161target="RFC3986"/> section 1.2.1.).  Reliable transition between a URI
     162(as an abstract protocol element composed of a sequence of characters)
     163and a presentation of that URI (written on a napkin, read out loud)
     164and back is relatively straightforward, because of the limited
     165repertoire of characters used.  IRIs are designed to satisfy a
     166different set of use requirements; in particular, to allow IRIs to be
     167written in ways that are more meaningful to their users, even at the
     168expense of global transcribability. However, ensuring reliability of
     169the transition between an IRI and its presentation and back is more
     170difficult and complex when dealing with the larger set of Unicode
     171characters.  For example, Unicode supports multiple ways of encoding
     172complex combinations of characters and accents, with multiple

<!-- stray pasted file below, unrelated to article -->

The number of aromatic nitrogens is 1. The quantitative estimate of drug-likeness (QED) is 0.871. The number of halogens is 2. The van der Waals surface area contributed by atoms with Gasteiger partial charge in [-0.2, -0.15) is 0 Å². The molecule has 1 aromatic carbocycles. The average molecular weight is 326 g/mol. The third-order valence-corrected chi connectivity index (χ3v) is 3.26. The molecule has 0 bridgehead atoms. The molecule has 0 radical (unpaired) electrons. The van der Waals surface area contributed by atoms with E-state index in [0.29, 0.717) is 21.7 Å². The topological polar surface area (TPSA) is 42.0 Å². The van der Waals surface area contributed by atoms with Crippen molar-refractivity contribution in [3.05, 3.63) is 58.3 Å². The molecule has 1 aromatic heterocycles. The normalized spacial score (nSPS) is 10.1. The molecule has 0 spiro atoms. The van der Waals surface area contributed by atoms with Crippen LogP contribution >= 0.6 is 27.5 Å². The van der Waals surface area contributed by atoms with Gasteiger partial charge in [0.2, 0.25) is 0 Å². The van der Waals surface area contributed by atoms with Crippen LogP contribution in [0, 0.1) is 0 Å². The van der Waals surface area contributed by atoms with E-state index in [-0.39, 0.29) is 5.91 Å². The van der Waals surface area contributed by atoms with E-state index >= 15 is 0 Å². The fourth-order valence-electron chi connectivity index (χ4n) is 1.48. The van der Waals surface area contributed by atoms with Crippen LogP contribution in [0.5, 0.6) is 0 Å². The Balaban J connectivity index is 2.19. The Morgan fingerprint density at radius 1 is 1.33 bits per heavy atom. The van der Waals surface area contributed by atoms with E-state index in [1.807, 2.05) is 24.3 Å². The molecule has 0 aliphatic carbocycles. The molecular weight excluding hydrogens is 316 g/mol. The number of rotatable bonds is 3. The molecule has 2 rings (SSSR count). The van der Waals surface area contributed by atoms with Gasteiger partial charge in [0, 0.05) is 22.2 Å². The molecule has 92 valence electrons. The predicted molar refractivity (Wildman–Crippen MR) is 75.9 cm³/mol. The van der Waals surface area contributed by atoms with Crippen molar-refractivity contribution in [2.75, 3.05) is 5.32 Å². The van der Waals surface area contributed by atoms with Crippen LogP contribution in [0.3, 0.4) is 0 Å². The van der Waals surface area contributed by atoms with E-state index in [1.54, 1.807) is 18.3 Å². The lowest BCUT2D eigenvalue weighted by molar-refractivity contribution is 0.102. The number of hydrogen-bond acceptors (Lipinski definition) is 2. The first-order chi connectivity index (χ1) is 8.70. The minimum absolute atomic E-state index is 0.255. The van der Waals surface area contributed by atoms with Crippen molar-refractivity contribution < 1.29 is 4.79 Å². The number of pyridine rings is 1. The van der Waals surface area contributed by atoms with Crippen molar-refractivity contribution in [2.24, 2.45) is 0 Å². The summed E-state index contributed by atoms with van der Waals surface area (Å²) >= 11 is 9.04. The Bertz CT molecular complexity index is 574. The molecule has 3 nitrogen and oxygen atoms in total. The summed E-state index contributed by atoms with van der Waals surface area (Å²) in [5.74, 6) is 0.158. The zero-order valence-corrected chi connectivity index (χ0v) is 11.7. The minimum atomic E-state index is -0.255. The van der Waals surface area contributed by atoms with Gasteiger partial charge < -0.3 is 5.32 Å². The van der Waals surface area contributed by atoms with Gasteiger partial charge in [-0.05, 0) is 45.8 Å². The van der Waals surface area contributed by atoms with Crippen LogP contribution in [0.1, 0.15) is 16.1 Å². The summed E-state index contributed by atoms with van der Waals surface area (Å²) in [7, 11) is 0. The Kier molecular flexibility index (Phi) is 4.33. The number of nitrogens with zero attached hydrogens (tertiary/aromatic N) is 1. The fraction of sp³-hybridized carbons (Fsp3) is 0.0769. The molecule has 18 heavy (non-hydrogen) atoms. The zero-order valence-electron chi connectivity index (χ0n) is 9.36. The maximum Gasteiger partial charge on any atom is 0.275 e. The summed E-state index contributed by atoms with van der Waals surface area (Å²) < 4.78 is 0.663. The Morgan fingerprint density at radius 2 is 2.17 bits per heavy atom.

173character sequences that can result in the same presentation.</t>
    169175<t>This document defines the protocol element called Internationalized
    178 <t>Using characters outside of A - Z in IRIs adds a number of
    179 difficulties. <xref target="IRIuse"/> discusses the use
     184<t>Within this document,
     185              <xref target="IRIuse"/> discusses the use
    180186of IRIs in different situations.  <xref target="guidelines"/> gives
    181187additional informative guidelines.  <xref target="security"/>
    182188discusses IRI-specific security considerations.</t>
    184 <t>
     190<t>This specification is part of a collection of specifications
     191intended to replace <xref target="RFC3987"/>.
    185192<xref target="Bidi"/> discusses the special case of
    186193bidirectional IRIs using characters from scripts written
    190197some equivalence methods.
    191198<xref target="RFC4395bis"/> updates the URI scheme registration
    192 guidelines and proceedures to note that every URI scheme is also